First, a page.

A rare and unusual Hawaiian ornament
Lot 1411
A rare and unusual Hawaiian ornament
Sold for US$ 8,225 inc. premium
Lot Details
Property of various owners
A rare and unusual Hawaiian bone wrist ornament
Kupe'e palaoa, the domed circular disc set with three human molars about the topside shoulder, drilled underneath on the flat base for fastening to a wrist cord, remains of a thick red material, possibly trade sealing wax or a plant resin.
diameter 1 7/8in
See illustration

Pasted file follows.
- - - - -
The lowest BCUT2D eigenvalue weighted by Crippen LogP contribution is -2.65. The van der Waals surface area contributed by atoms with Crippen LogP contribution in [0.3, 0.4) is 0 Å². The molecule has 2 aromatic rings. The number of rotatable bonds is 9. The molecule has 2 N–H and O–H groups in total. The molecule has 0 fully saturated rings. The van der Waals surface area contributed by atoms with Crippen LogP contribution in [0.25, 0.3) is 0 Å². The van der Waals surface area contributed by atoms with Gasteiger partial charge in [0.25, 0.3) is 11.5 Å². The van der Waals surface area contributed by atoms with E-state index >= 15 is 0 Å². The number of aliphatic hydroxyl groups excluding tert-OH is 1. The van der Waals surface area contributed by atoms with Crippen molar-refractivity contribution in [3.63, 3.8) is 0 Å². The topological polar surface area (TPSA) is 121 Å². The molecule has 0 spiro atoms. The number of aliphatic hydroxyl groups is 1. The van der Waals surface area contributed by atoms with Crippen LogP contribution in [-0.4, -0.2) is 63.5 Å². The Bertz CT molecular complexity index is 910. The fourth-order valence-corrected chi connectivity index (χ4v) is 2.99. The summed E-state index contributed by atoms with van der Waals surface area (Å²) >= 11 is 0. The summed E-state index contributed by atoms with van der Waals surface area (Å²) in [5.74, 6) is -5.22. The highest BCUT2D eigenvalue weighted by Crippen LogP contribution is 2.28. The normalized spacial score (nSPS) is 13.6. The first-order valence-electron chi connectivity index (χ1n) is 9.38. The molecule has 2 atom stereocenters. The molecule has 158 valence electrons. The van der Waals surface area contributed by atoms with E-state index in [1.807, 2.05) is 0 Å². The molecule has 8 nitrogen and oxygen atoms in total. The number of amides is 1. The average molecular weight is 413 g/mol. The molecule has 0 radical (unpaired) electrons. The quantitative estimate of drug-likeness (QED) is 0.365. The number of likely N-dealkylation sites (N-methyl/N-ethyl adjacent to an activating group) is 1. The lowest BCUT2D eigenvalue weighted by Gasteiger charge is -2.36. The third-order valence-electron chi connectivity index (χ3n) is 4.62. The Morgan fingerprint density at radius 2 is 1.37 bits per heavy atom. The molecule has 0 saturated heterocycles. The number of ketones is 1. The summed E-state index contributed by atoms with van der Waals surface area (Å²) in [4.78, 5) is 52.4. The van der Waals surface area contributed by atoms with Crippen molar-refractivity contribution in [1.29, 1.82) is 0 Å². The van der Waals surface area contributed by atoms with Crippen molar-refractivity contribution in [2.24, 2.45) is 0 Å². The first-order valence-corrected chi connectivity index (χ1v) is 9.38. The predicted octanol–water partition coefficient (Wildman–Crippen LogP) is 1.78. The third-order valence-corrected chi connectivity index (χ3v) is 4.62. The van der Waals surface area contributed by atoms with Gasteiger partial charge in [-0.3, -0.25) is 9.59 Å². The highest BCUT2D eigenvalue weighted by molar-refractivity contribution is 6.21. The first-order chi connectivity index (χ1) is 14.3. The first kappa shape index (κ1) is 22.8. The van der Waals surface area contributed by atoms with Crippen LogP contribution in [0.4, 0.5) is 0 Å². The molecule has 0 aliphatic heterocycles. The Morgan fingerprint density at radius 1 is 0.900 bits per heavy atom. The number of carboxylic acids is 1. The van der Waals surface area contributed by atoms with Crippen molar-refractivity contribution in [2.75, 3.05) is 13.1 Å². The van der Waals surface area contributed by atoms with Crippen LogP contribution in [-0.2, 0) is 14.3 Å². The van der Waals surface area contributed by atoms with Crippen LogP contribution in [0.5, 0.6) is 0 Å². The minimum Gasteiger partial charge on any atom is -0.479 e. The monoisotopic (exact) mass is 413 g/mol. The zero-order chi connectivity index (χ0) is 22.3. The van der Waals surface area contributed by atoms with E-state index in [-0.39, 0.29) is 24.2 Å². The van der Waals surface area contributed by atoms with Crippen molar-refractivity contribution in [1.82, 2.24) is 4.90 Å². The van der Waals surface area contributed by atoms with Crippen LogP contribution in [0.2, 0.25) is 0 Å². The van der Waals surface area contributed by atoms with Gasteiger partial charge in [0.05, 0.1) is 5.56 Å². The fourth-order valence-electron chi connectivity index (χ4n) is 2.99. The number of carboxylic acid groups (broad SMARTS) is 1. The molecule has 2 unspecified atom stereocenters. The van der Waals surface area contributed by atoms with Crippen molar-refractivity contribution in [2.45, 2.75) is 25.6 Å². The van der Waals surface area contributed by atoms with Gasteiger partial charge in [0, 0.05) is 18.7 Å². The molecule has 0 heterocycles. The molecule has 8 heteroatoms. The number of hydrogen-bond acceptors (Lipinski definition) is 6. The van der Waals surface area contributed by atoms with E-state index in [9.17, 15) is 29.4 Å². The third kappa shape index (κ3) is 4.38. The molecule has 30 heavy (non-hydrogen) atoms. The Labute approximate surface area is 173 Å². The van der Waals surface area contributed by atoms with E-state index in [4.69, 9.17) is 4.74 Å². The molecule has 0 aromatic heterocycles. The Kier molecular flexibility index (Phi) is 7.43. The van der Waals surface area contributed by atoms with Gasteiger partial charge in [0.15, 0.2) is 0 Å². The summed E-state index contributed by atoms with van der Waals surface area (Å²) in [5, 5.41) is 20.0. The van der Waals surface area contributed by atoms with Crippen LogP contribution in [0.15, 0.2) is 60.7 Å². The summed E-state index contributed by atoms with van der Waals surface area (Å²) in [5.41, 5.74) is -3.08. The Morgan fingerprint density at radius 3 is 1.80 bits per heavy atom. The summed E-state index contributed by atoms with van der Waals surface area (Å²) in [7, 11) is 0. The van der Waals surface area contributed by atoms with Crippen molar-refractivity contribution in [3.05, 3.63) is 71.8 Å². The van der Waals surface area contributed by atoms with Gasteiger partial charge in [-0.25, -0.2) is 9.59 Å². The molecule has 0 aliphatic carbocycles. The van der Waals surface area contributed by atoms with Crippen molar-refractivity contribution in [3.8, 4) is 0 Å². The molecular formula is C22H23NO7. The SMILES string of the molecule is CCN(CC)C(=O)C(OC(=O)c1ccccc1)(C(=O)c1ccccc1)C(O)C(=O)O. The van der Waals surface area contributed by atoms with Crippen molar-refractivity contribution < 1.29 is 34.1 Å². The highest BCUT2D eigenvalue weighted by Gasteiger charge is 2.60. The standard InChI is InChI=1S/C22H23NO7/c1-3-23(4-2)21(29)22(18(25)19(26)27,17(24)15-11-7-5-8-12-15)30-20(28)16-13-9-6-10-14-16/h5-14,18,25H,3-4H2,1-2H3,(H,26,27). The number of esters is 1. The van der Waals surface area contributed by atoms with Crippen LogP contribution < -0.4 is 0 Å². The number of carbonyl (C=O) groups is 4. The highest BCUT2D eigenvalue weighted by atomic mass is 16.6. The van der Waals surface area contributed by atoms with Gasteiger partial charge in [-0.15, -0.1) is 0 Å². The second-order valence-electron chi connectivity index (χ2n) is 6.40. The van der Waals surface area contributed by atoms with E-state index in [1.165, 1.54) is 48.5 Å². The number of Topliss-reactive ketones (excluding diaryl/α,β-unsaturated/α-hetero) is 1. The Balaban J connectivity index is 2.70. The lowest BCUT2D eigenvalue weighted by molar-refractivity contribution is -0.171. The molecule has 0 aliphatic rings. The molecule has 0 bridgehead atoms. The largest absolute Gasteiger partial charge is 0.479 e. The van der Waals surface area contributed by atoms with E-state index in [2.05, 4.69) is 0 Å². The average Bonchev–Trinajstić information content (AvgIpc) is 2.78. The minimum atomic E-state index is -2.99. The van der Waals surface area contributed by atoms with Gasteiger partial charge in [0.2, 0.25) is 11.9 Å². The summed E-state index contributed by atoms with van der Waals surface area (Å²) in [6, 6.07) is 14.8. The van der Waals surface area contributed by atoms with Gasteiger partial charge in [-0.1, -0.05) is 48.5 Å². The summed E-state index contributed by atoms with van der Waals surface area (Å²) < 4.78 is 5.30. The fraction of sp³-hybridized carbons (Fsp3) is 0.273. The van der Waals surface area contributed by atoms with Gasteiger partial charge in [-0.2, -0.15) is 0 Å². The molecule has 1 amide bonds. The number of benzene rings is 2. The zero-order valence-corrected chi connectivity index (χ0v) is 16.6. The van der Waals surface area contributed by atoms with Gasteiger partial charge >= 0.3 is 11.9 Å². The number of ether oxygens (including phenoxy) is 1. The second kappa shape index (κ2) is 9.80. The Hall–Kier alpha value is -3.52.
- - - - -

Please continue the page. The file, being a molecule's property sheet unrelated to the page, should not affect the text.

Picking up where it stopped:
• Extant examples of kup'e palaoa are included in three historic, published collections: the Oldman Collection of Polynesian Artifacts, catalogued by the Journal of the Polynesian Society in 1943; the James T. Hooper Collection, catalogued by Steven Phelps in 1976; and the Bishop Museum's J.S. Emerson Collection, catalogued by Catherine C. Summers in 1999. In notes made while collecting in the nineteenth century, Emerson stated that the kup'e palaoa was "a characteristic Hawaiian ornament of the olden times." In fact, Queen Kaahumanu, favorite wife of Kamehameha I, was depicted wearing such an ornament in a painting by Louis Choris, who visited Hawaii in 1816-17. Based on the variety of known shapes - circles, ovals, rectangles, etc., - there appears to be no singular form for this ornament. The manner of drilling the underside of these ornaments, however exhibits little variation. Peter H. Buck, former Director of Hawaii's Bishop Museum discusses wrist ornaments at length in his volume "Arts and Crafts of Hawaii." Therein he illustrates examples of kup'e palaoa, including underside views that define characteristic Hawaiian drilling patterns, comparable to the present example. While most kup'e palaoa are made of marine ivory another similar bone example is catalogued in the Hooper Collection (Phelps, pl. 40, artifact 347). Phelps suggested that this "unusual" bone kup'e palaoa may be the precursor of the ivory examples and noted that a similar evolution has been proposed for the development of lei niho palaoa, the hook-shaped Hawaiian pendant of status. It is more commonly found in marine ivory, but does exists in a few older examples made of bone, shell or coral. The use of human teeth as a decorative element in Hawaiian art and material culture is well documented. Examples of statues and game boards survive with human teeth; and most notably, royal food scrap bowls in the British Museum and the Bishop Museum display numerous imbedded teeth. In "Island Ancestors, Oceanic Art from the Masco Collection" by Allen Wardwell, he illustrates a Hawaiian wood club, possibly unique for its human teeth inlays. The author suggests such decorative use of teeth may well have been strictly a chiefly prerogative.